|Avery Fire Coverage, Insurance in Jeopardy|
|Written by Steve Frank|
|Thursday, 25 July 2013 06:09|
There is a struggle between 11 of the 13 Avery County fire departments and the county over a number of issues—and the consequences may be a declaration of no fire coverage from insurance companies for a large portion of the county. Avery County Firefighters Association President Paul Buchanan said today the 11 departments who decided to react to county moves by signing only 6-month contracts as opposed to an annual contract are yet to receive monthly operational funding from the Avery County Fire Commission after seeking some changes in points forced upon the fire departments.
“Literally one year ago we approached the county commissioners to sit down and talk with us not only concerning the budget but also the biggest thing was that the Fire Commission had talked with the commissioners and came up with all the fire trucks were going to be titled in the Fire Commission’s name and out of the fire department’s names," he said. "That was done without any of our knowledge at last year’s budget.”
Buchanan said that the fire departments were promised in March another look at the issue by the commission, but that budget time came and went without that meeting. He said the strategy to offer the half-year contracts come as fire budgets are cut to the bone over the last three years, “This year, with the titling of the fire trucks we’ve been cut—this is the third year we’ve been cut to the bone to where we’re barely running on fuel for the trucks.”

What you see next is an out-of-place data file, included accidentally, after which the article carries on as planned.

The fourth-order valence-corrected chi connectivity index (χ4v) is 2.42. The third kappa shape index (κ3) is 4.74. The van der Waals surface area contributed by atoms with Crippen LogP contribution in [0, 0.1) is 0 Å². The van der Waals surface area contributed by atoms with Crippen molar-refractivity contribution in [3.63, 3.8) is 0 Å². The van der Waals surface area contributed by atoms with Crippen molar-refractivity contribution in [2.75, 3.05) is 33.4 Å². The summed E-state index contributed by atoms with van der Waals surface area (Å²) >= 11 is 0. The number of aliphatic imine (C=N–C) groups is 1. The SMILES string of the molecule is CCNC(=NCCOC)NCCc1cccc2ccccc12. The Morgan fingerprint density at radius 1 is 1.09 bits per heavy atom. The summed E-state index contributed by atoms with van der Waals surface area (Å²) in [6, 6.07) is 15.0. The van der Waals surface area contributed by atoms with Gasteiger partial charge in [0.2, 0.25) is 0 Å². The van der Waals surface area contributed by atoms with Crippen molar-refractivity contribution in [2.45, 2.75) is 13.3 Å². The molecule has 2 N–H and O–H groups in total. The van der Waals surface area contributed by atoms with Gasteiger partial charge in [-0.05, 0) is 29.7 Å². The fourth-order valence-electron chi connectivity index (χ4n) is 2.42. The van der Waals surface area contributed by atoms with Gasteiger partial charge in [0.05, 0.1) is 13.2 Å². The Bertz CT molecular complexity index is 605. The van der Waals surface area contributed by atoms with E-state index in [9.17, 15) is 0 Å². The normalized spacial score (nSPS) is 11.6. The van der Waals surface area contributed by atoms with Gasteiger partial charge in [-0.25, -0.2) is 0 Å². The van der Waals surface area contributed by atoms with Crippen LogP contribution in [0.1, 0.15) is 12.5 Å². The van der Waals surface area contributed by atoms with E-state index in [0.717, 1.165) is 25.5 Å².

Buchanan said that the budget process leaves little or no time for departments to respond to the funds that the county allocates in their budget, commissioners presenting their amended budget “about one week before the fiscal year begins,” Buchanan said, leaving little time for the fire departments to review.
Only Seven Devils and Banner Elk signed one-year contracts, according to Buchanan. Buchanan said the first operational fund checks from the commission and county should have arrived around July 15 but have not. The fear, Buchanan said, is that the six-month contracts, if not signed by the commission and county, are not valid, meaning there is a chance that the North Carolina Fire Insurance Rating Bureau would deem the municipalities as having no fire services. If a municipality has no fire service, he says fire insurance costs increase, and residents will be at higher risk and pay more annually. Buchanan said the 11 departments will continue to serve—at least until funds are gone. At this point, there has been no word from Avery County over the issue.
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